A large bonfire on Riddarholmen, Stockholm, with a view of the City Hall and the water. A large crowd stands around the fire.

The real end of winter is, in short, what the Swedes celebrate with the bonfires on Valborg. The weather can be changeable and cold until April. From May onwards they look forward to summer days. It is an age-old tradition (although it is increasingly coming under pressure due to the climate crisis and in some places it some years is not allowed to due to the risk of forest fires).

In 2019 I attended a Valborg celebration for the first time. It was a special experience. The torchlight procession started in Gamla Stan, the Old Town of Stockholm, and led us to the bonfire on Riddarholmen. Around the fire and in the streets people sang songs. What an atmosphere!

What’s in a name?

Valborg is the abbreviation of Valborgsmässoafton. It is also an old Scandinavian name for saint Walpurga or Valborg.

Valborg takes place on April 30, on the eve of May 1. Two parties on this day as April 30 also happens to be the Swedish King’s birthday!

Since the Middle Ages, April 30 has also been the end of the fiscal year for merchants.

What do we celebrate on Valborg?

They used to celebrate Valborg to herald the beginning of the growing season. With this event they wanted to scare away evil, such as witches and bad spirits. They did this by lighting large fires and making a lot of noise. In this way they thought that the land would be cleansed of the dry and dead winter.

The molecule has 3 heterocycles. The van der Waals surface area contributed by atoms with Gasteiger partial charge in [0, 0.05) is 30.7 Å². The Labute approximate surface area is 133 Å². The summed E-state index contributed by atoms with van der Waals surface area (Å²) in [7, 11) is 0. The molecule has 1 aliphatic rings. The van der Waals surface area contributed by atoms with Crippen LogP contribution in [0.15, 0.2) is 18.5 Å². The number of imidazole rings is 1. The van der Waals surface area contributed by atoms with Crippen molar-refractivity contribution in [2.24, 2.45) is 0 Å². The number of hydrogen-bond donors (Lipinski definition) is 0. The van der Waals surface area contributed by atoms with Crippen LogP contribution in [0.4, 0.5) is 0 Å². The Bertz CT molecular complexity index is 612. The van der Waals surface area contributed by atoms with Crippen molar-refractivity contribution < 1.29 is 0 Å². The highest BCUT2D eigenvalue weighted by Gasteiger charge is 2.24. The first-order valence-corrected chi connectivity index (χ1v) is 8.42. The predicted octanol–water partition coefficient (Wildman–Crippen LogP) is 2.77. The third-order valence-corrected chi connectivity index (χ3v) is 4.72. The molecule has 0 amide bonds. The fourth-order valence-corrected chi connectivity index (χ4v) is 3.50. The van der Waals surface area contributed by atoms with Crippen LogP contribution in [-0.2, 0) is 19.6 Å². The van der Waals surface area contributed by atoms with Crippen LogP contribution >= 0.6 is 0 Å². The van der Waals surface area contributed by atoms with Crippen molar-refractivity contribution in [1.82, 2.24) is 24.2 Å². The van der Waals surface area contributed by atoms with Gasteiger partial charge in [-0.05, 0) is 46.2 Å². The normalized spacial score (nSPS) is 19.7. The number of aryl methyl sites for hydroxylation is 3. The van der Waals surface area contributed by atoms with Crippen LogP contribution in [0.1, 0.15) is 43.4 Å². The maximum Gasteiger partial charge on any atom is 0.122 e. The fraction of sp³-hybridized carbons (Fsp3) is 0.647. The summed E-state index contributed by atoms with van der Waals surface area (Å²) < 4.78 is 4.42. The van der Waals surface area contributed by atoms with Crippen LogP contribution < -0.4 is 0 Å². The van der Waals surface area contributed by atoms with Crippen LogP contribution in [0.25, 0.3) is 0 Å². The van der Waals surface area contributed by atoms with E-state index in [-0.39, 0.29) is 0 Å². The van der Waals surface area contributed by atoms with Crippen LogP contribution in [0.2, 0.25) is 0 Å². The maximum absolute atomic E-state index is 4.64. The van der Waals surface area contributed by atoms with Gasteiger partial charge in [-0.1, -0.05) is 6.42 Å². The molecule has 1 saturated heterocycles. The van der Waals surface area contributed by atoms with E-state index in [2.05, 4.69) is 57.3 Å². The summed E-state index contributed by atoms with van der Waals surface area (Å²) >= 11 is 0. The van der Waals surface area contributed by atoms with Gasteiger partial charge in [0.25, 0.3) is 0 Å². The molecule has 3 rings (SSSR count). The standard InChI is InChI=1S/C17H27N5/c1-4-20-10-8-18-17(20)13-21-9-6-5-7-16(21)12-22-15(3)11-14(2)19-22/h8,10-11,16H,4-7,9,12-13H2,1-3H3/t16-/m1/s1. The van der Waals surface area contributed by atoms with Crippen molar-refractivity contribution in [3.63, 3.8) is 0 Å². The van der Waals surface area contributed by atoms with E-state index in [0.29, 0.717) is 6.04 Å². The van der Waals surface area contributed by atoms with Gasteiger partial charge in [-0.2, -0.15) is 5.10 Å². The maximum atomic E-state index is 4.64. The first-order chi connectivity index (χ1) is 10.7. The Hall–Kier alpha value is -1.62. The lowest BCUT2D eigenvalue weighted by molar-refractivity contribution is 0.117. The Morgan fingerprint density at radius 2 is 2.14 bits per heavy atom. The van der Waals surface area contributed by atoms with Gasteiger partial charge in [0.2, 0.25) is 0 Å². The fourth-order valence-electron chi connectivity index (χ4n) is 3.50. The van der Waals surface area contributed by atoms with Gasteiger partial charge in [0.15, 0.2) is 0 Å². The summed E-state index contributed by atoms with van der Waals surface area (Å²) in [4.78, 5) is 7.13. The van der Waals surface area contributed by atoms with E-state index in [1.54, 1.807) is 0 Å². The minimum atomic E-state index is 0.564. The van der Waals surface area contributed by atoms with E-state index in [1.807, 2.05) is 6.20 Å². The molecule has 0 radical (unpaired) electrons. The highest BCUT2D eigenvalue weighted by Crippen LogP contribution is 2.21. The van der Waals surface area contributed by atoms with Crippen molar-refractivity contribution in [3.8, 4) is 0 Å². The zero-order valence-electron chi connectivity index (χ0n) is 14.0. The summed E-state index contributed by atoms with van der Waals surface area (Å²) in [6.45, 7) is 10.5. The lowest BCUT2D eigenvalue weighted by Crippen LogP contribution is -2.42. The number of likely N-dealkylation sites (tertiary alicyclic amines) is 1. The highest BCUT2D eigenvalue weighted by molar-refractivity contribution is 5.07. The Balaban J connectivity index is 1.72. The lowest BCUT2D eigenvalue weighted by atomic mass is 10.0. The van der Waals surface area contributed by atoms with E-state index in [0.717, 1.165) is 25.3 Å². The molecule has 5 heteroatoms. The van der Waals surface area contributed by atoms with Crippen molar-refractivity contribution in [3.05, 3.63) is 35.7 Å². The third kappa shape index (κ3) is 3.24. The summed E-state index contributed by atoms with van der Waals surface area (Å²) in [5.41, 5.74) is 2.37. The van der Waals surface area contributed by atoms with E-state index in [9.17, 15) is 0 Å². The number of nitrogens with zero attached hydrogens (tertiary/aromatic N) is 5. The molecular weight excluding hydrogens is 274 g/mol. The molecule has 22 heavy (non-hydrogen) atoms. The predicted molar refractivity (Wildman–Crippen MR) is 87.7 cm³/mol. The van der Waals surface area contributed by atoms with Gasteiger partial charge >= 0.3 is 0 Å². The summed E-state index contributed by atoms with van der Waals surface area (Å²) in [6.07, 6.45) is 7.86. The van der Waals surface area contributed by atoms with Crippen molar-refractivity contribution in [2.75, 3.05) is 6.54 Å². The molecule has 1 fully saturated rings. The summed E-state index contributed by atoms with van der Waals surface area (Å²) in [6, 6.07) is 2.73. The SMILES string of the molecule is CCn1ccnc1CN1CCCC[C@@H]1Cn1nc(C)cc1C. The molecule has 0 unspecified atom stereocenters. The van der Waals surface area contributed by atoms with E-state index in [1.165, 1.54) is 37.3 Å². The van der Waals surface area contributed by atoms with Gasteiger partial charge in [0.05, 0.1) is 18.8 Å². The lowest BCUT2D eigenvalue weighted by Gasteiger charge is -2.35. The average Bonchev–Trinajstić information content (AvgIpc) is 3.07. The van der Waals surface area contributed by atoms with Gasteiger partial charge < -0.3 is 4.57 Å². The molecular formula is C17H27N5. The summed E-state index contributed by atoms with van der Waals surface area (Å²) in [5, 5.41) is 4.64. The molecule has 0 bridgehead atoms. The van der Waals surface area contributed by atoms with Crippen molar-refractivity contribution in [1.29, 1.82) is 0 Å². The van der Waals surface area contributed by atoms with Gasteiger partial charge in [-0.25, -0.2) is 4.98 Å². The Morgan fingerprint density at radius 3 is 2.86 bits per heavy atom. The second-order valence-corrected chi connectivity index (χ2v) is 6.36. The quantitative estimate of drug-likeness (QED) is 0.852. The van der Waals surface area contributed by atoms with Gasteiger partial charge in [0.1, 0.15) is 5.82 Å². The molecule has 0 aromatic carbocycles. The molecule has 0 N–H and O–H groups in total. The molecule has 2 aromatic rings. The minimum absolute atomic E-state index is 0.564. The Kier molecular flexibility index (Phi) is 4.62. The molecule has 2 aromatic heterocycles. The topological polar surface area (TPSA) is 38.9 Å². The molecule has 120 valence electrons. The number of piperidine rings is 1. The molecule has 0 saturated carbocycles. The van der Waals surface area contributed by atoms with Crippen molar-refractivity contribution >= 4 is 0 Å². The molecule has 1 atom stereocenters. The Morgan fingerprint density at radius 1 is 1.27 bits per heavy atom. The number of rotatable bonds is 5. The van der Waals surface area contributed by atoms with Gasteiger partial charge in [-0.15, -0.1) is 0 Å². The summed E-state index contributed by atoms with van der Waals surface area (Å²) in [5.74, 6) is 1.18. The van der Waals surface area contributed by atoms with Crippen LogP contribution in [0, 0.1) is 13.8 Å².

Nowadays Valborg is about celebrating spring, the month of May means stable, warmer and sunnier weather. Something everyone looks forward to!

How do the Swedes celebrate Valborg?

Valborg is a big thing, especially in the two major university cities, Uppsala and Lund. Here you will find the student version of Valborg. Your day is guaranteed to be filled with music, joviality and lots of drinks!

The majority of Swedes celebrate Valborg in a traditional way: with a crowd around a bonfire. With a bit of luck you will experience an experience where they sing odes to spring with their Valborg beer in hand.

For the Swedes, these folk songs give a nostalgic feeling and remind them that the Swedish summer is coming.

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